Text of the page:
3. Tchaikovsky: Piano Concerto No.2 in G, Op.44 - 3. Allegro con fuocoGennadi Rozhdestvensky and Victoria Postnikova and Wiener Symphoniker 8:08£0.99  Buy MP3 
  4. Tchaikovsky: Piano Concerto No.3 in E flat, Op.75 (Unfinished)Gennadi Rozhdestvensky and Victoria Postnikova and Wiener Symphoniker18:14Album Only

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3 of 3 people found the following review helpful By abkq on 8 Nov. 2014
Format: Audio CD
It is a relief not to have to listen to Tchaikovsky's First Piano Concerto as a virtuoso warhorse. Here the husband and wife team of Rozhdestvensky & Postnikova treat this work - as well as the second and third concerti - as being much more substantial than usual, delighting in every nuance, and taking time over every phrase. The performances are magisterial. And daring in their interpretation too. For example, in the first movement of the second concerto, they actually draw attention to the disjunction between the block-like first subject and the lyrical second subject by articulating the pause between them. And yet the work manages in all places to maintain its forward momentum because of the rock-solid pulse and the pianist's and conductor's sense of architecture.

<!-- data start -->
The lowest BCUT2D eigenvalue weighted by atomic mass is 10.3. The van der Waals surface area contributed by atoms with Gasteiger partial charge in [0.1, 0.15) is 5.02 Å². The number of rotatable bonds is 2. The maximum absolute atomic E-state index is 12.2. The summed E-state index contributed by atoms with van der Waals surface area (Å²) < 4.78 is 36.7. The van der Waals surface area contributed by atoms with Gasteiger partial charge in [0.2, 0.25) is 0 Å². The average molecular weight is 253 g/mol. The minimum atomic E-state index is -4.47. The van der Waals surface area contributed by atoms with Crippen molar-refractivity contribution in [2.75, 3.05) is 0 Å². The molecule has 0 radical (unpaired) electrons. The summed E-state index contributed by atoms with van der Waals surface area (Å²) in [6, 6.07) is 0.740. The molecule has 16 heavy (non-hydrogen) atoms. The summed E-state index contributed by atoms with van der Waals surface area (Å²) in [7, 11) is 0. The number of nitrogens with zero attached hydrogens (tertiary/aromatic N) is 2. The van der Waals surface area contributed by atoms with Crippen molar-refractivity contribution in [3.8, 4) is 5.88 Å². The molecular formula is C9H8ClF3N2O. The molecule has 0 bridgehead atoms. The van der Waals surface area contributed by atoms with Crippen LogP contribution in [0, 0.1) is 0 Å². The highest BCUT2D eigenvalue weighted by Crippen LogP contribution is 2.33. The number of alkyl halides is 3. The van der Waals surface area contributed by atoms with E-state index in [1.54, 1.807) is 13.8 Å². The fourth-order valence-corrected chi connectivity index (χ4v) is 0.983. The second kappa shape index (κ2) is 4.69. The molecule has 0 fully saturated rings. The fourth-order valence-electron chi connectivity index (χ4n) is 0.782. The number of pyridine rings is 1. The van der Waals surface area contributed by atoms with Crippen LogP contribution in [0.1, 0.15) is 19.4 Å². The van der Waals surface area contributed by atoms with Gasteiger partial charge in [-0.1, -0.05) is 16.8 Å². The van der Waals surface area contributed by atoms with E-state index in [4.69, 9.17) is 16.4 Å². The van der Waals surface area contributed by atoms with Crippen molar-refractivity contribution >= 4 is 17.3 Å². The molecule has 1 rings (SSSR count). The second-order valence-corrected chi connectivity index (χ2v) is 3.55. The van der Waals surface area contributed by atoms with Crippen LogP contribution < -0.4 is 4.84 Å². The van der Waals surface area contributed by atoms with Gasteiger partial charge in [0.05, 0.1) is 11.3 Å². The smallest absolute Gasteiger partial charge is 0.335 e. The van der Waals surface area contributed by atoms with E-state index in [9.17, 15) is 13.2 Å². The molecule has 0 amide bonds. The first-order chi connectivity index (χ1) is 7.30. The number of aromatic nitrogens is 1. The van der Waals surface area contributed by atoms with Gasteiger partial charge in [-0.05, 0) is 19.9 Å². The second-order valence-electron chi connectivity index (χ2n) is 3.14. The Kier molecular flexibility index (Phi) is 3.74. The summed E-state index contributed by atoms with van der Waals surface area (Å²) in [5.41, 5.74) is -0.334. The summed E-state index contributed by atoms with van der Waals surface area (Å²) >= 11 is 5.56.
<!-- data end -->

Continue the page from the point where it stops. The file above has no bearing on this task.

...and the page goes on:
Five stars for the three piano concerti.
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5 of 6 people found the following review helpful By Bill Glen on 24 Feb. 2014
Format: Audio CD
It is fair to say that Postnikova tends to be overshadowed by titanic readings by more famous rivals in the Tchaikovsky piano concertos, especially the first piano concerto. However, these remain very musically rewarding performances, not lacking in virtuosity and imagination, and she is a fine musician even though for me older favourites are harder to displace in the first piano concerto. The torso that is the Third piano concerto is also given a sympathetic reading. There is much to enjoy in all of these performances that are well recorded, but I have left the best to last. The second concerto, performed in it's full original version, sounding very "Russian" both in its majestic account of the first movement and in the soul-searching inwardness of this rapt account of the slow movement. This for me has become a favourite version to set against the celebrated EMI Donohoe Bournemouth Symphony Barshai account and I would buy the set even if it were for this reading alone. In this work there is a perfectly balanced musical partnership between soloist, conductor and orchestra and the beautiful performance sounds just right. Rozdhestvensky's conducting throughout brings a penetrating illumination to these concertos and the Vienna Symphony Orchestra are very good.